On August 28, Stromboli volcano in Italy woke up a second time this summer. Tourists decided to ride a boat near the erupting volcano – but the journey turned out to be “fun”: they had to escape from the wave of pyroclastic flow. The eruption did not lead to casualties and destruction, but the tourists got really scared.

In fact, it was a really dangerous act. The pyroclastic flow is what makes composite volcanoes like Stromboli so deadly.

Boaters Get Close Look at Stromboli Island’s Volcano Eruption and they had to escape. It was the volcano’s second recent eruption and scientists warn that further eruptions could cause part of the rock face to break off into the sea and trigger a megatsunami.

The top comment of the video (translation):

  • 1st guy: n’avissiru a ppigghiari a nuautri – not that they are going to catch us up, huh? (curiously he always use the plural form, maybe referring to stones and lapillus or maybe because he’s kind of nervous, you know, you are right below an erupting volcano)
  • 2nd guy: vai Gioggio (i.e Giorgio in the sicilian speech) – go Giorgio
  • All: Mamma mia, Madonna mia – My Goodness, Holy mother
  • 3rd guy (or previous): i facci [not sure] a quella barchetta che era passata – in front of that small boat that had passed
  • 1st girl: zitto – shut up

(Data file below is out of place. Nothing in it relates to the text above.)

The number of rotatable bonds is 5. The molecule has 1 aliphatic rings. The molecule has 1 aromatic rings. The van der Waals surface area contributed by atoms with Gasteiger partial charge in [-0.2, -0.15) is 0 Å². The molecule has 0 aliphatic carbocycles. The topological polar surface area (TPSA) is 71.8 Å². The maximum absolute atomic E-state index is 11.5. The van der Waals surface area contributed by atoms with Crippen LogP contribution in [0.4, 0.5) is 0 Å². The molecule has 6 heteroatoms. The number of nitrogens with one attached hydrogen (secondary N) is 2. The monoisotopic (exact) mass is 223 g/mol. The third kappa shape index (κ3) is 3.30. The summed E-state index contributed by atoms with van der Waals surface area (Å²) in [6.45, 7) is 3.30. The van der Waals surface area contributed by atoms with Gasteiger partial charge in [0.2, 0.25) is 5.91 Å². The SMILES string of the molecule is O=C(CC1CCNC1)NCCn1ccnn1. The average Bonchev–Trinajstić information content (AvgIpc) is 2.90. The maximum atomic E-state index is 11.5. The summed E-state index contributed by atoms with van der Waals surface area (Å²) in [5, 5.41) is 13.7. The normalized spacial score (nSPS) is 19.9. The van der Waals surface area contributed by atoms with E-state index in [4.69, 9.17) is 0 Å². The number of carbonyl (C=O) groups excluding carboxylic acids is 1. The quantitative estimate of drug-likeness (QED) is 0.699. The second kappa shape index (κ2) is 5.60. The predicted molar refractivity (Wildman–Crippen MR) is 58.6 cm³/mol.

• 2nd girl: […] devi fare un video immediatamente è stupendo – you’ve got to take a video immediately, that’s stunning
  • 2nd girl: no raga […] è da morire – no guys, that’s to die for
  • (pyroclastic cloud reach the sea and start chasing the boat)
  • Another girl: vattene di là – get out of there
  • 2nd guy: Vai Gioggioo, ‘nni stannu pigghiannu Gioggiooo – go Giorgio, they are catching us up, Giorgioooo

A pyroclastic flow can achieve speeds between 80 and 700 km per hour, so fast it can travel uphill. You cannot outrun it. If you were one kilometer away, the flow would reach you in just five seconds. The ash in the air will scald your lungs and make it almost impossible to breathe. Temperatures in the flow can reach up to 1,000°C, so your flesh would start burning before the cloud even touches you, because it heats the air in front of it. If the cloud smothers you, you’re done for.

These terrifying avalanches have killed thousands of people in recorded history.

M. Özgür Nevres

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